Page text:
Pest busters going high-tech to nab rats

Pest busters going high-tech to nab rats
Pest controllers removing a rat carcass near Bukit Batok MRT station on 22 December 2014. Pest busters attacked rat nests and burrows, then monitored the area to ensure survivors did not get away.

TO OUTSMART rats, pest controllers are arming themselves not just with glue boards and traps, but also a range of equipment such as motion sensors and infrared technology.

Rats are intelligent and can adapt to urban spaces, so pest busters say that conventional methods may no longer be sufficient to hunt them down, which is why the rodent population seems to be growing.

So they are relying on gadgets which can help to better track down the rodents' movements, especially if they are hiding in structural gaps or building crevices.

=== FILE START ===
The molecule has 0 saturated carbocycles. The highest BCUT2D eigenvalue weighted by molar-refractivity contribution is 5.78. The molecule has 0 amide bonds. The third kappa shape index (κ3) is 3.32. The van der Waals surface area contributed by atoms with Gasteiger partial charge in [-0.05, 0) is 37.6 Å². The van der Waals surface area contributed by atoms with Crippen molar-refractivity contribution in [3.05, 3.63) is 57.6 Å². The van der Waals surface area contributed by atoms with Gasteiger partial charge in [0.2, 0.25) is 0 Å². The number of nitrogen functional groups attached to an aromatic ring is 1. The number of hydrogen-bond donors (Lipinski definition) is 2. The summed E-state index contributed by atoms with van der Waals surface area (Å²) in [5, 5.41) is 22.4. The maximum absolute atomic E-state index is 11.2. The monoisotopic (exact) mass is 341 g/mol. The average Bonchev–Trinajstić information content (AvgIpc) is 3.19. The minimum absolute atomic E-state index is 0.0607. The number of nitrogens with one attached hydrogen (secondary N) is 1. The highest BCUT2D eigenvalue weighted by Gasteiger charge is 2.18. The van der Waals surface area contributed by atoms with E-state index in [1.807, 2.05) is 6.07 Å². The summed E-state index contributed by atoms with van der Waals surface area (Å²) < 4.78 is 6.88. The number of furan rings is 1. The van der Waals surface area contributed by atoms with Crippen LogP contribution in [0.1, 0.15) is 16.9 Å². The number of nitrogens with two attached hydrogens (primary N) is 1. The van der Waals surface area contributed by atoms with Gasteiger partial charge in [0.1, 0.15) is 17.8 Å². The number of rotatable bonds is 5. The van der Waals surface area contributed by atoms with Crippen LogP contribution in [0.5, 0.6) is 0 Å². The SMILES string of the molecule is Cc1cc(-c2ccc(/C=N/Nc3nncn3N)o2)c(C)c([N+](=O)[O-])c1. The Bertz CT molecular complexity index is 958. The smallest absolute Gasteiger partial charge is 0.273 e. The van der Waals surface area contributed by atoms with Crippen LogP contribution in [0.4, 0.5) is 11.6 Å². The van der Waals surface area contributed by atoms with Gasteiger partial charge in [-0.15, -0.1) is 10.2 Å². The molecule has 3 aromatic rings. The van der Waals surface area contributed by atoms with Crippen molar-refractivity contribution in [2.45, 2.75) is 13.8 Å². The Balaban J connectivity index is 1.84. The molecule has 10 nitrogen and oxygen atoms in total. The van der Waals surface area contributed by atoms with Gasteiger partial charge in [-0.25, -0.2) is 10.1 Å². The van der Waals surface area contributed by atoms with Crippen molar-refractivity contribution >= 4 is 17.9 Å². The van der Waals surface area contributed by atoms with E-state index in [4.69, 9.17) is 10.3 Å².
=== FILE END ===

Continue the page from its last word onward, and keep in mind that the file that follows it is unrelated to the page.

The Norway or sewer rat, for example, traditionally lives in underground sewers or burrows, but can now be found living in gaps in or between structural defects.

For the past two years, Star Pest Control has been using an infrared motion detector to more accurately detect where the rats are hiding.

Its general manager, Mr Bernard Chan, said the device, which can be placed on top of places such as false ceilings, takes photos and videos of

pest activity to provide more clues on where the rat burrows may be.

"If I suspect there is pest activity in a certain area, I can place the detector there and then decide... if I should place a trap there or seal up the hole," said Mr Chan, whose pest-control firm was involved in the Bukit Batok rat infestation clean-up last December.

The weather-resistant device costs about $1,000 and has helped to improve the firm's productivity rate by 60 per cent, said Mr Chan, whose company has caught more than 500 rats this year.

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